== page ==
Active listening and listening to hear, not to respond, help bridge the gap between you and your intended audience. It is the key to effective communication. Let’s all put our devices down for just a few minutes and practice #beinthemoment. Make it your personal mission, starting today, to actively listen – whether to your kids, co-workers, spouse or customer. Drop the constant need to hashtag your conversations or to answer back in defensive mode.  Instead #GiveActiveListeningATry. (Oh the irony…..we just couldn’t resist!)

As Owner and Principal partner of “Writing Right For You” Sheralyn is a Communications Strategist – working together with entrepreneurs to maximize profit through effective use of the written word. Looking for web content that works, blog articles that engage or communications strategies that help you get noticed?  Contact Sheralyn today. Sheralyn is also the mother of two children now entering the “terrible and terrific teens” and spends her free time volunteering for several non-profit organizations.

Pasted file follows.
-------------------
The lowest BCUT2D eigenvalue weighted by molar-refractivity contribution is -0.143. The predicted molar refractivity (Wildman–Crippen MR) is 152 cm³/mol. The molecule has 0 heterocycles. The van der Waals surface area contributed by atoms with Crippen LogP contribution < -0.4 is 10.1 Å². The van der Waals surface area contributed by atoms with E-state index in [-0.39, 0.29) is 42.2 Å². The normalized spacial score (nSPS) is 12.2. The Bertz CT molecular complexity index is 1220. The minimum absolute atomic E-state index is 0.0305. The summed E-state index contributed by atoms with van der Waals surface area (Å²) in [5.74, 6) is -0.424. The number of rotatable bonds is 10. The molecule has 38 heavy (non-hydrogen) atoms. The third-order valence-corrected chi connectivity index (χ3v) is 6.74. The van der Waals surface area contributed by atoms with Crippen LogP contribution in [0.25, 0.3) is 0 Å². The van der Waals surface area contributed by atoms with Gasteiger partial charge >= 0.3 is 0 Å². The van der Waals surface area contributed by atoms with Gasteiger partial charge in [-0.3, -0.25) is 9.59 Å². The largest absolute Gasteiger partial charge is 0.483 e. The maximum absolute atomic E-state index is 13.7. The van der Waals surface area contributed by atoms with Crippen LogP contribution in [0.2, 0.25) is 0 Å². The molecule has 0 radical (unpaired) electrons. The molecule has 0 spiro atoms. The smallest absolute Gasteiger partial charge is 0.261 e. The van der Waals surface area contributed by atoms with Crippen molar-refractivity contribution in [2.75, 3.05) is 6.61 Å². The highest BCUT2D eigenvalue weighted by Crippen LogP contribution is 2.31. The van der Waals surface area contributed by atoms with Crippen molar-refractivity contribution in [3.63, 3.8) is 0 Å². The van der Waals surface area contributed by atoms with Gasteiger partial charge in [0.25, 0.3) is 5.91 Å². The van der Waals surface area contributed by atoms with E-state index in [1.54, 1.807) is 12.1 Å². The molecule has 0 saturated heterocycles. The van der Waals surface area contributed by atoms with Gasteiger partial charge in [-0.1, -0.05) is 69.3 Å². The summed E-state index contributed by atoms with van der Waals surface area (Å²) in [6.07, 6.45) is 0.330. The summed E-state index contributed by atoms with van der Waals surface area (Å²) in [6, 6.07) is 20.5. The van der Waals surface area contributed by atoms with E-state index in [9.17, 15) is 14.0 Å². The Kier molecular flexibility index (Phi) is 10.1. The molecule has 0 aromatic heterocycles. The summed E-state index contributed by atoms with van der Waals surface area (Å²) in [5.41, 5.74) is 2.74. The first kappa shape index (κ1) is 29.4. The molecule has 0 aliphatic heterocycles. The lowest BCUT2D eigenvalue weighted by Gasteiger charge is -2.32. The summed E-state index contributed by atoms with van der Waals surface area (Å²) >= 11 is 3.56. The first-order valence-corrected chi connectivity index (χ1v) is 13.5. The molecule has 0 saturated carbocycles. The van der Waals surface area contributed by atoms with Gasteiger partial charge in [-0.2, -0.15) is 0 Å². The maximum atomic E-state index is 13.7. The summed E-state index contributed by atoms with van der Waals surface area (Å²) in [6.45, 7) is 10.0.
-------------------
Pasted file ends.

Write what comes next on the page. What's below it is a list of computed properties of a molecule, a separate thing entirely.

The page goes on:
Sheralyn Roman B.A., B.Ed.

Writing Right For You

Communications Strategies that help you GET TO THE POINT!

416-420-9415 Cell/Business